_id on those JSON objects. I used different fixtures in the unit tests, so OF COURSE they didn’t catch this bug…
Basically, you can use
_id as a String or as an
ObjectID for the top property on the document, but sub-properties must be an
ObjectID, else when you go to query, it’ll fail if you pass in an
ObjectID, and they’re all Strings, or vice versa you pass in a String, and they’re all
What I ended up doing was sanitizing the JSON that comes in and auto-converting to an
Yes, I know, I should be using a GUUID and a real database ID exposed to the user.
It’s a Server, Man…
Like when I first used Redis, I thought Mongo was a big program, but in fact it’s that plus being a server. So your Node code connects to it. While the library you’re using feels like code, it’s actually issuing network requests. So I got used to opening a Terminal window, typing
mongod, then another Terminal tab and starting my Node server. Eventually this should be in the build script, but it was just something I didn’t get at first when starting.
When I deploy to Heroku, it’s part of a local service they run so the same code works locally and remote by simply injecting the address:
The same applies to the database name. I had a different one locally than I had setup on Heroku:
You can setup variables in Heroku that only it can see so you don’t have to hardcode those address/passwords/etc in your code base or hide config files in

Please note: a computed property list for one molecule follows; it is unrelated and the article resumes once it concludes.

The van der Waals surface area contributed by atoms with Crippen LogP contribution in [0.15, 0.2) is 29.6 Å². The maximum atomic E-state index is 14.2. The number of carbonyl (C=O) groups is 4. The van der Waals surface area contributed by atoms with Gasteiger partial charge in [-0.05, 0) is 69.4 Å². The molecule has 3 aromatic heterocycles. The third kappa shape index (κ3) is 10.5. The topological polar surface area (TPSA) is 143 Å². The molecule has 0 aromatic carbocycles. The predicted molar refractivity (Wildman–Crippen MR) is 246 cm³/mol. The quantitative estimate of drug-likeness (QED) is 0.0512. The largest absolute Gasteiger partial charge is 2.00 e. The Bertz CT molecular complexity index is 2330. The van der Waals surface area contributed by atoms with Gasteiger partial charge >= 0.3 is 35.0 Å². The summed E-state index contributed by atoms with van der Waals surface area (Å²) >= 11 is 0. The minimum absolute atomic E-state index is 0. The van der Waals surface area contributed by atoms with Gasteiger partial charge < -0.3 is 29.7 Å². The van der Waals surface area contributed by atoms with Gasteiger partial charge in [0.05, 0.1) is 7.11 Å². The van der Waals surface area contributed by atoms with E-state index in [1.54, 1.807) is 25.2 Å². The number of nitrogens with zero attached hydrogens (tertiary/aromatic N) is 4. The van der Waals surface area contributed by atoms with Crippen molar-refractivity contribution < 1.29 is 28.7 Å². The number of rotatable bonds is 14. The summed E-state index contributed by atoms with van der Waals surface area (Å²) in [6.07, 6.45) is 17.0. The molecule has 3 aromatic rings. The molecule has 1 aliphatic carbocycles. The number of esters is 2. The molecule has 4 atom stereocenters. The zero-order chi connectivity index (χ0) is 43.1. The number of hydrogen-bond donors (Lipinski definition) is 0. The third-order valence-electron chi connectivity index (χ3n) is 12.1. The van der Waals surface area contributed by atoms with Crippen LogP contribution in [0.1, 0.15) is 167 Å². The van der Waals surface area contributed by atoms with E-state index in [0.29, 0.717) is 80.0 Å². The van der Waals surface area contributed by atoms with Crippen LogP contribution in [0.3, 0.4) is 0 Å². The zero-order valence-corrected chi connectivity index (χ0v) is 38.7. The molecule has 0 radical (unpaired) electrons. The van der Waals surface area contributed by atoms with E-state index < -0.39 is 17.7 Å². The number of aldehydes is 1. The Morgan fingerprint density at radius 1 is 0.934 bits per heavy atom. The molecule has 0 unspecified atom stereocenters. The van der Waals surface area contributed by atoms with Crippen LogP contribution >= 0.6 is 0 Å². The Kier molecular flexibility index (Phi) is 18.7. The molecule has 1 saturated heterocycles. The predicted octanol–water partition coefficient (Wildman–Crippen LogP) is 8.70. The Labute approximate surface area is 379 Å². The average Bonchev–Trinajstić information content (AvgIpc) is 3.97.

Writing Better Code
The first thing I noticed perusing the documentation was they weren’t using promises, although they’re supported if you don’t want to use callbacks. Instead, they were using generator functions. I didn’t really catch why at first.
After writing a few APIs in Node, you start to get good at wrapping callbacks in promises, or finding ways to return promises from promises to reduce how much async code you have to write and read. For Mongo, given that you’re making sometimes multiple queries, and inspecting results of those queries, same thing.
When you combine the two, however, things start to get verbose and long. I now realize why I never had a use case for ES7’s async/await on the client; because they’re more helpful on the server where you’re doing async things in an async-lovin’ platform.
Now, async awaits are not behind any special -harmony flag like generator functions were a year ago. Also note, await returns a promise, not an iterator like a generator does, so it’s simpler to use, and EXACTLY for reducing promise usage. So how do you use it?
You have 2 options. You can use co, which is built on generators, and sadly looks like them (unless you’re a Java dev, then GET ON IT DOGONNIT!).
… Or you can use the pimpness that is asyncawait. While it has 1 extra function, the syntax looks and acts just like you’d expect async await to. If you’ve used them in Dart or C#, then you’ll feel mostly right at home.